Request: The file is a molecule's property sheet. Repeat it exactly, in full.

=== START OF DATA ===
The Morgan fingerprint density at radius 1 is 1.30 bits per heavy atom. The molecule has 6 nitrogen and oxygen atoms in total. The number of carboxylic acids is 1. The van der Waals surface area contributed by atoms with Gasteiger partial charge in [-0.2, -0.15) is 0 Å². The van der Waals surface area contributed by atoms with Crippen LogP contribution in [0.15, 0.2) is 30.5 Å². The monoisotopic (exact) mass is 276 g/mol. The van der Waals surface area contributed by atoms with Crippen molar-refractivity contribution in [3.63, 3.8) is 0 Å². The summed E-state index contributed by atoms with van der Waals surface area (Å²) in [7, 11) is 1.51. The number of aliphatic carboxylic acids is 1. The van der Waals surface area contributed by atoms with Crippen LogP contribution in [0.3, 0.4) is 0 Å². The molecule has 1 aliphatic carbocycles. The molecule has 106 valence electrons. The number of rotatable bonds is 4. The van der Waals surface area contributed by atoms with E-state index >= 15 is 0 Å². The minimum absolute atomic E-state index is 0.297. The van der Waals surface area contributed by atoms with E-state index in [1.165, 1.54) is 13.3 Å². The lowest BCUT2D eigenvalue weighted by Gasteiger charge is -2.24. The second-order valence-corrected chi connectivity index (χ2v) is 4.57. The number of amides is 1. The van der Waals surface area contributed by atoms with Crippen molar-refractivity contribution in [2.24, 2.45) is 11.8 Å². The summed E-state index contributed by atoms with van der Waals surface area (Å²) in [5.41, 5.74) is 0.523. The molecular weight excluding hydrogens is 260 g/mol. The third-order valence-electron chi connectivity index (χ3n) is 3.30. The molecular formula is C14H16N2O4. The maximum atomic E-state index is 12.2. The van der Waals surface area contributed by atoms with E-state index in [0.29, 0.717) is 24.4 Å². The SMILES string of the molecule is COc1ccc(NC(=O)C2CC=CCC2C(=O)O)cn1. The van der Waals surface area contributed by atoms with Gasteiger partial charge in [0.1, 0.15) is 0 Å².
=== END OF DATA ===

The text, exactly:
The Morgan fingerprint density at radius 1 is 1.30 bits per heavy atom. The molecule has 6 nitrogen and oxygen atoms in total. The number of carboxylic acids is 1. The van der Waals surface area contributed by atoms with Gasteiger partial charge in [-0.2, -0.15) is 0 Å². The van der Waals surface area contributed by atoms with Crippen LogP contribution in [0.15, 0.2) is 30.5 Å². The monoisotopic (exact) mass is 276 g/mol. The van der Waals surface area contributed by atoms with Crippen molar-refractivity contribution in [3.63, 3.8) is 0 Å². The summed E-state index contributed by atoms with van der Waals surface area (Å²) in [7, 11) is 1.51. The number of aliphatic carboxylic acids is 1. The van der Waals surface area contributed by atoms with Crippen LogP contribution in [0.3, 0.4) is 0 Å². The molecule has 1 aliphatic carbocycles. The molecule has 106 valence electrons. The number of rotatable bonds is 4. The van der Waals surface area contributed by atoms with E-state index >= 15 is 0 Å². The minimum absolute atomic E-state index is 0.297. The van der Waals surface area contributed by atoms with E-state index in [1.165, 1.54) is 13.3 Å². The lowest BCUT2D eigenvalue weighted by Gasteiger charge is -2.24. The second-order valence-corrected chi connectivity index (χ2v) is 4.57. The number of amides is 1. The van der Waals surface area contributed by atoms with Crippen molar-refractivity contribution in [2.24, 2.45) is 11.8 Å². The summed E-state index contributed by atoms with van der Waals surface area (Å²) in [5.41, 5.74) is 0.523. The molecular weight excluding hydrogens is 260 g/mol. The third-order valence-electron chi connectivity index (χ3n) is 3.30. The molecular formula is C14H16N2O4. The maximum atomic E-state index is 12.2. The van der Waals surface area contributed by atoms with E-state index in [0.29, 0.717) is 24.4 Å². The SMILES string of the molecule is COc1ccc(NC(=O)C2CC=CCC2C(=O)O)cn1. The van der Waals surface area contributed by atoms with Gasteiger partial charge in [0.1, 0.15) is 0 Å².